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Financial Winners & Losers: Freddie Mac

Housing prices may be turning around, new data release Tuesday showed, boosting shares of Fannie Mae and Freddie Mac.

Financial stocks were mixed Tuesday, with some investors focused on the positive news in a mixed bag of economic data related to housing and consumer sentiment.

The NYSE Financial Sector Index rose 0.2% recently while the KBW Bank Index was 0.5% lower, compared with a 0.1% rise for the

Dow Jones Industrial Average


Despite a record decline in home prices during the second quarter, the S&P/Case-Shiller index's monthly data showed that the plunge began to ease in June. The Office of Federal Housing Enterprise Oversight also said on Tuesday that home prices fell at a decelerated pace in the second quarter, compared with the first.

The government released new home sales data on Tuesday as well, which supported the view that the housing sector may be slowly improving. July posted higher prices, lower inventories and better sales of new homes than in June, the Census Bureau said.

Combined with a Conference Board report that consumer confidence improved greatly last month, due to lower gas prices, the data seemed to suggest that the economy may be improving, albeit at a slow and rocky pace. The

Federal Reserve

also said it had issued $75 billion in its most recent auction of short-term loans for banks, part of an ongoing effort to ease tightness in the credit markets.

Beleaguered mortgage giants

Fannie Mae



Freddie Mac


led the financial-sector rally on a


that they may have enough capital to absorb losses this year.

Fannie also said its mortgage portfolio grew 14.4% in July, showing that the company is growing its business despite capital concerns. Still, the firm said its serious delinquency rate on conventional single-family mortgages rose to 1.36% in June from 1.3%.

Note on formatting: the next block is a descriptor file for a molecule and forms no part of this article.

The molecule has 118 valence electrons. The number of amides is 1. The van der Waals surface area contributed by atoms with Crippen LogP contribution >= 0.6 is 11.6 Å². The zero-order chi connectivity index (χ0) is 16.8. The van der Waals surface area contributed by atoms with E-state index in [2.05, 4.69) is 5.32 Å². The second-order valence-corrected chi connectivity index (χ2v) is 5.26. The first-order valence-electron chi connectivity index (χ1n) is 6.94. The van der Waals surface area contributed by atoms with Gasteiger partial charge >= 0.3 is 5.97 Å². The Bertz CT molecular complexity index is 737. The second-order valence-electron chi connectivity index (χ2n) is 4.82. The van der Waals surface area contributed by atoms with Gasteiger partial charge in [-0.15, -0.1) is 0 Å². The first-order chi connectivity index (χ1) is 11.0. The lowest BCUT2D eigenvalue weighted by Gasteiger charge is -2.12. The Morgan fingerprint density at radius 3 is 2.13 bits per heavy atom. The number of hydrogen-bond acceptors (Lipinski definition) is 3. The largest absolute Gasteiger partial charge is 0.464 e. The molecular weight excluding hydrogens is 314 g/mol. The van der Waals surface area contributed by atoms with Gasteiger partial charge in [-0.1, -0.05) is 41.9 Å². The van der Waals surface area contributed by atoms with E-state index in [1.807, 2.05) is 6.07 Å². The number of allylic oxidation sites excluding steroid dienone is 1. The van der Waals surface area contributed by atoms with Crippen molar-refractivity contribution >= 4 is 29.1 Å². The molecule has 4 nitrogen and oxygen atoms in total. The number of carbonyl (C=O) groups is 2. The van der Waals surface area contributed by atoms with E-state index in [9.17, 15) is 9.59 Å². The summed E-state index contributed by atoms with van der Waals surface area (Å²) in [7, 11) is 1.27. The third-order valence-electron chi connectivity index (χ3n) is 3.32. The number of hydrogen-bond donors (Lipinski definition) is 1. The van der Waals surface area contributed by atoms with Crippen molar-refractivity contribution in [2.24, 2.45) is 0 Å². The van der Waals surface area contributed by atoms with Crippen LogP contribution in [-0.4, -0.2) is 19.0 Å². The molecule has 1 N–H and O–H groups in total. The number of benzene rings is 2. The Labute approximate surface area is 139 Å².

Higher delinquencies, foreclosures and plunging home prices are sure to hurt both firms' results in coming quarters, even if consumers' financial health is strong enough to take on new mortgages. Though the companies have stated that they are adequately capitalized, speculation abounds as to whether they will have enough cash to weather the housing storm, or whether the government will have to step in to bail them out.

Comments from presumptive Democratic presidential candidate Sen. Barack Obama on Monday that the government would have to protect the firms from collapsing - but that "investors who have made a killing shouldn't be protected" - was the latest indication that in the event of a government takeover, owners of the troubled firms would be wiped out.

Nonetheless, Fannie shares surged as much as 20% and Freddie was up as much as 30% in morning trading. Recently, Fannie shares were up 8.5% to $5.63, while Freddie shares were soaring 18.8% to $3.91.Both stocks are still down more than 90% from year-ago levels.

Another government-sponsored enterprise,

SLM Corp.


, was rising 4.8% to $14.91, extending a rally since Friday. Last week, the nation's largest student-loan provider, better known as Sallie Mae, said government funding will allow it to issue about $20 billion in debt next year, easing worries that the credit crunch would extend further into higher education.

Elsewhere in the sector,

Credit Suisse


shares were down 1.2% to $44.54 after the firm said it had

acquired a majority stake

in an asset-management firm for $384 million in newly issued stock.



shares added 3.5% to $19.44 after the firm said it had acquired an 18% stake in a Chinese micro-lending group and the exclusive right to sell micro-credit insurance to MicroCred Nanchong China's clients for two years.